Narbonne’s Taariq Al-Uqdah still can’t believe USC offered him a scholarship
When Taariq Al-Uqdah attended a passing tournament held by USC this summer, he might as well have led the cursory campus tour given to the seven-on-seven teams in attendance. He showed the USC coaches he could do everything else. He played offense and defense, scoring multiple touchdowns in the championship game on one side of the ball and defending multiple positions on the other.
The coaches pulled the Harbor City Narbonne High sophomore aside and asked him about the direction he wanted his football career to go. They asked which side of the ball he preferred. Al-Uqdah told them defense, because he plays inside and outside linebacker for the Gauchos. He was notified a few days later USC was offering him his first college football scholarship opportunity.
Al-Uqdah was in disbelief. Receiving his first offer was special. Getting it from USC was astonishing.
“I’m not even going to lie, I wanted to cry a little bit,” Al-Uqdah said. “I wanted to cry a little bit, but I had to hold it in. I had to act tough. But I was shocked, man.”
The thing about the aforementioned tour is Al-Uqdah probably knows as much about the ins and outs of USC’s campus as the person who actually led the group. The South L.A. native has been going to USC for the better part of a decade, beginning with track workouts with his father, Esston, when he was 8 years old. The Al-Uqdahs live a few minutes away from the school, but proximity wasn’t the primary reason Esston chose to train at USC.
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“We practiced at SC just because I liked SC so much,” Esston said. “I used to take him up there and we used to train and work out and stuff like that, so we’ve always been connected with SC. I used to hang around SC as a kid all the time. I used to go up there when Chip Banks and Ronnie Lott and all those guys were up there playing. I was always doing things nearby.”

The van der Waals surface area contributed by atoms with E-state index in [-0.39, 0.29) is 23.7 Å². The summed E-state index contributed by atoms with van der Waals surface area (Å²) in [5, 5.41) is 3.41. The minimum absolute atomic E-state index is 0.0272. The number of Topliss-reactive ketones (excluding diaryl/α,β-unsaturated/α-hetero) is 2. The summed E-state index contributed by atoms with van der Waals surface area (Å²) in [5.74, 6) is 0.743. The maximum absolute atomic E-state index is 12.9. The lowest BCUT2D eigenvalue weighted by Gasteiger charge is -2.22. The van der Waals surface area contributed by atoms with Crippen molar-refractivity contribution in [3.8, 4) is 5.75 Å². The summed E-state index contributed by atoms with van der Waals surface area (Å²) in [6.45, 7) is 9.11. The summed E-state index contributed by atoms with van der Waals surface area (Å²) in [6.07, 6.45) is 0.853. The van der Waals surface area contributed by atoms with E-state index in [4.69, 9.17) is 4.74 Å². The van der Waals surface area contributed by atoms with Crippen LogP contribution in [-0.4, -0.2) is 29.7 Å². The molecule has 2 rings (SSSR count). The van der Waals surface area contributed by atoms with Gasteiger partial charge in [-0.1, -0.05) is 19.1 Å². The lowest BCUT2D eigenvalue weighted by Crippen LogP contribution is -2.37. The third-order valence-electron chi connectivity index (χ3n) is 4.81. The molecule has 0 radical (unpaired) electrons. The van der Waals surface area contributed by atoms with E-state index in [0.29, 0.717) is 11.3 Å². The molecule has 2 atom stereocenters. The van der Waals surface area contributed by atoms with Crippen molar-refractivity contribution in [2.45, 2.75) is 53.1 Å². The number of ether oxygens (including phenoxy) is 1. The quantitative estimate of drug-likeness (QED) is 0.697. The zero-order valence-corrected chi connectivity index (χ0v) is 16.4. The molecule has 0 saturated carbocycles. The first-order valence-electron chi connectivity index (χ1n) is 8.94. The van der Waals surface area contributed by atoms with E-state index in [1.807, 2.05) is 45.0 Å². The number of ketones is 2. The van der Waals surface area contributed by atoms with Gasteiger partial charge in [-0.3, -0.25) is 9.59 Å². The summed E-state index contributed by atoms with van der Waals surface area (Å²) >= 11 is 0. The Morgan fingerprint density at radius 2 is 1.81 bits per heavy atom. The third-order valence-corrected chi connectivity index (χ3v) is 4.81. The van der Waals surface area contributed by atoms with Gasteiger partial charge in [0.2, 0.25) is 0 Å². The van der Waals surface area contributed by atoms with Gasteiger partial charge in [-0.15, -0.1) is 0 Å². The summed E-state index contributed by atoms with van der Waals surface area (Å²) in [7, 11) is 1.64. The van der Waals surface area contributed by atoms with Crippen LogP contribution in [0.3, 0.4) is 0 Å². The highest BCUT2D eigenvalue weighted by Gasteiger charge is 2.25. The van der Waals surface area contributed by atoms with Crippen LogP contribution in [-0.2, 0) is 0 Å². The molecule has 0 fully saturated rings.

Taariq followed in his father’s footsteps. He and friends often get dropped off or walk to campus where they explore, train and play ball on Cromwell Field and the intramural field or stop by the swimming pool.
“SC is really like, would be like home for me. I go up to SC all the time,” Taariq said. “Like every weekend of the summer, me and my friends go up there and go train and work out by ourselves. Bring a ball, have fun and it’s crazy to just think about playing at the Coliseum. That would be so crazy for me. And when I got [the offer], Twitter, Instagram, started jumping. That day was so unbelievable. It’s crazy.”
The social media reaction was nothing compared to the response Taariq got from his parents. His mother was shocked, but she gave Taariq a speech telling him the offer was the culmination of his hard work. Esston was elated.
“I was happy, proud, excited. All of the above,” he said. He couldn’t contain his emotions.
“When my dad found out I got the offer, he cried a little bit. He shed some tears,” Taariq said. “It was kind of like a heart dropper. But at the same time, it was kind of funny because I had never seen him just cry like that.”
“Is that what he told you?” Esston said laughing, when asked about the moment. “Well, he might have seen something float through the air. I don’t know. I mean it is possible. Showing his daddy, some soft parts of his daddy. He kind of wrong for that one.”
Esston’s favorite USC moment growing up was seeing Charles White flying over the pile and flipping into the end zone against Michigan in the 1980 Rose Bowl. He may have one day dreamed of seeing Taariq do the same. His first five years of organized football Taariq played running back.
But it wasn’t White or Reggie Bush whom Taariq wanted to emulate. He used to watch LaMichael James and De’Anthony Thomas’ highlights at Oregon. His older brother, Esston Jr., played with Thomas at Crenshaw High. They were good friends, so Taariq tracked Thomas’ career and has been an Oregon fan as well.
Other ties with the Ducks have kept that a strong bond for Taariq. A pair of Narbonne teammates are committed to Oregon, including youth football teammate Anthony Beavers Jr. Los Angeles Salesian High grad Deommodore Lenoir, who is in his third year starting for Oregon, has been a role model for Taariq. He was a product of Esston’s track training program.
“That’s one of his little mentors that comes down and works out with him every now and then,” Esston said of Lenoir. “They’ll go train. They’ll go work out, stuff like that. That’s been a big influence on him.”
Taariq was able to do position-specific training with Lenoir when he made the switch from running back to defense because he initially played defensive back. But he grew out of the position, getting up to nearly 220 pounds. He’s now 6 feet, 202 pounds and could still see another growth spurt. His prior training and an aggressive mentality has made him a dynamic hybrid linebacker who can be moved around the field.
“I can cover. I was training as a corner-safety,” Taariq said. “I wasn’t training like a linebacker, so I can do a lot of things that a normal linebacker, per se, can’t do. I can move really well in space. I’m a good open-field tackler. I fill holes. I hit hard. Yeah, I hit hard and I don’t fear nothing. I ain’t going to fear nothing. Never will.”
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